Yet ‘tain’t being dead—it’s my awful dread of the icy grave that pains;

So I want you to swear that, foul or fair, you’ll cremate my last remains.”

“A pal’s last need is a thing to heed, so I swore I would not fail;

And we started on at the streak of dawn; but God! he looked ghastly pale.

He crouched on the sleigh, and he raved all day of his home in Tennessee;

And before nightfall a corpse was all that was left of Sam McGee.

“There wasn’t a breath in that land of death, and I hurried, horror-driven,

With a corpse half hid that I couldn’t get rid, because of a promise given;

It was lashed to the sleigh, and it seemed to say: “You may tax your brawn and brains,

But you promised true, and it’s up to you to cremate those last remains.”

“Now a promise made is a debt unpaid, and the trail has its own stern code.

In the days to come, though my lips were dumb, in my heart how I cursed that load.

In the long, long night, by the lone firelight, while the huskies, round in a ring,

Howled out their woes to the homeless snows— O God! how I loathed the thing.

“And every day that quiet clay seemed to heavy and heavier grow;

And on I went, though the dogs were spent and the grub was getting low;

The trail was bad, and I felt half mad, but I swore I would not give in;

And I’d often sing to the hateful thing, and it hearkened with a grin.

“Till I came to the marge of Lake Lebarge, and a derelict there lay;

It was jammed in the ice, but I saw in a trice it was called the “Alice May.”

And I looked at it, and I thought a bit, and I looked at my frozen chum;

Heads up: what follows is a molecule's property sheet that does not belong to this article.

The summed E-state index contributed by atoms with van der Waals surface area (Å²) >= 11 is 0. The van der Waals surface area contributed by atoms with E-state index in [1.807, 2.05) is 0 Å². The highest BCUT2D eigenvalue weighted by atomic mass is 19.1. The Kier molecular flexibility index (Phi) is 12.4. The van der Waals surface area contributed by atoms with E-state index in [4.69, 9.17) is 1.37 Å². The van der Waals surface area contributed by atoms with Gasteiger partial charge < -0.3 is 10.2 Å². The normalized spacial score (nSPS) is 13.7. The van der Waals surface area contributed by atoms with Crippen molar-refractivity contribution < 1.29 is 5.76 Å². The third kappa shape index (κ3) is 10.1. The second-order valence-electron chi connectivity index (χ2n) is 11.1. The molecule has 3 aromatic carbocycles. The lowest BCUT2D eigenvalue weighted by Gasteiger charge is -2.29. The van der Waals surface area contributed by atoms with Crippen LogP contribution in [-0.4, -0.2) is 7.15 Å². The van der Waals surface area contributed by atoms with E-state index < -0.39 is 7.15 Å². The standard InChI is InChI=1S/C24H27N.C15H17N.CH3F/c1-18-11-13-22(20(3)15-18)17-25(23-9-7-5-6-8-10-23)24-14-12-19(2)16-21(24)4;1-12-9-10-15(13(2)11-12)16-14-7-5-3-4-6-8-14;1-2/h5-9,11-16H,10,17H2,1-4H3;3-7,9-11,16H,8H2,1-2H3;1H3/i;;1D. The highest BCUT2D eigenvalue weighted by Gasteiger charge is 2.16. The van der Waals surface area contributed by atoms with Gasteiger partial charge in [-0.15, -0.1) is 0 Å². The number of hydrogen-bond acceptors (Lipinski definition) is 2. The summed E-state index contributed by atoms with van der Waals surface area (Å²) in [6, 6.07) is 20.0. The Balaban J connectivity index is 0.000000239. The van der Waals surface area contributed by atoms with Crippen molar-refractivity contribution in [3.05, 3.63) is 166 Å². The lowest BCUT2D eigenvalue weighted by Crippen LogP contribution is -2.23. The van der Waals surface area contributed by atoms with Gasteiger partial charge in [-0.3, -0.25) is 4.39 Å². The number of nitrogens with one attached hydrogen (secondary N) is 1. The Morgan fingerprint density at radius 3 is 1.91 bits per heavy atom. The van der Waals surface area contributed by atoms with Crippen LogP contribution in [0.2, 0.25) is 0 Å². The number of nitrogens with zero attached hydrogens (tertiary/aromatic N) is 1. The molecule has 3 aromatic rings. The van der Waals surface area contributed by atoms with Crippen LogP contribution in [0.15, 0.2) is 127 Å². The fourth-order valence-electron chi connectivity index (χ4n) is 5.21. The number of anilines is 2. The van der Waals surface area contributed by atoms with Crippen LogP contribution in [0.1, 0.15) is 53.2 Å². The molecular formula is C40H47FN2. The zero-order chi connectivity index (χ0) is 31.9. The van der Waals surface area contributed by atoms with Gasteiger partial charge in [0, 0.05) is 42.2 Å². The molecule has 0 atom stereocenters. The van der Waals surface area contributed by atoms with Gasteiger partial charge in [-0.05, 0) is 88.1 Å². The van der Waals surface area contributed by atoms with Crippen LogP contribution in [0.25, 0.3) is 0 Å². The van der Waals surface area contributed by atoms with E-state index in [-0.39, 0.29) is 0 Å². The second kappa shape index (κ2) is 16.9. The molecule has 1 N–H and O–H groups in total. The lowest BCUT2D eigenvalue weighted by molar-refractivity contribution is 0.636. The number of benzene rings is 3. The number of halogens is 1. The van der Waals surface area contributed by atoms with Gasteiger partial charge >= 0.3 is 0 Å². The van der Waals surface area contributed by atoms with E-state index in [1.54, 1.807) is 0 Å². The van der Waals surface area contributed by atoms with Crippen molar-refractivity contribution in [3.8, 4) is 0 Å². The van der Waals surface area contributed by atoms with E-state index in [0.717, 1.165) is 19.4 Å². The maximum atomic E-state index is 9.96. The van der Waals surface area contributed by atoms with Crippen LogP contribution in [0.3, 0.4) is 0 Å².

Then “Here,” said I, with a sudden cry, “is my cre-ma-tor-eum.”

“Some planks I tore from the cabin floor, and I lit the boiler fire;

Some coal I found that was lying around, and I heaped the fuel higher;

The flames just soared, and the furnace roared—such a blaze you seldom see;

And I burrowed a hole in the glowing coal, and I stuffed in Sam McGee.

“Then I made a hike, for I didn’t like to hear him sizzle so;

And the heavens scowled, and the huskies howled, and the wind began to blow.

It was icy cold, but the hot sweat rolled down my cheeks, and I don’t know why;

And the greasy smoke in an inky cloak went streaking down the sky.

“I do not know how long in the snow I wrestled with grisly fear;

But the stars came out and they danced about ere again I ventured near;

I was sick with dread, but I bravely said: “I’ll just take a peep inside.

I guess he’s cooked, and it’s time I looked”; ... then the door I opened wide.

“And there sat Sam, looking cool and calm, in the heart of the furnace roar;

And he wore a smile you could see a mile, and he said: “Please close that door.

It’s fine in here, but I greatly fear you’ll let in the cold and storm—

Since I left Plumtree, down in Tennessee, it’s the first time I’ve been warm.”

“There are strange things done in the midnight sun

By the men who moil for gold;

The Arctic trails have their secret tales

That would make your blood run cold;

The Northern Lights have seen queer sights,

But the queerest they ever did see

Was that night on the marge of Lake Lebarge

 I cremated Sam McGee.”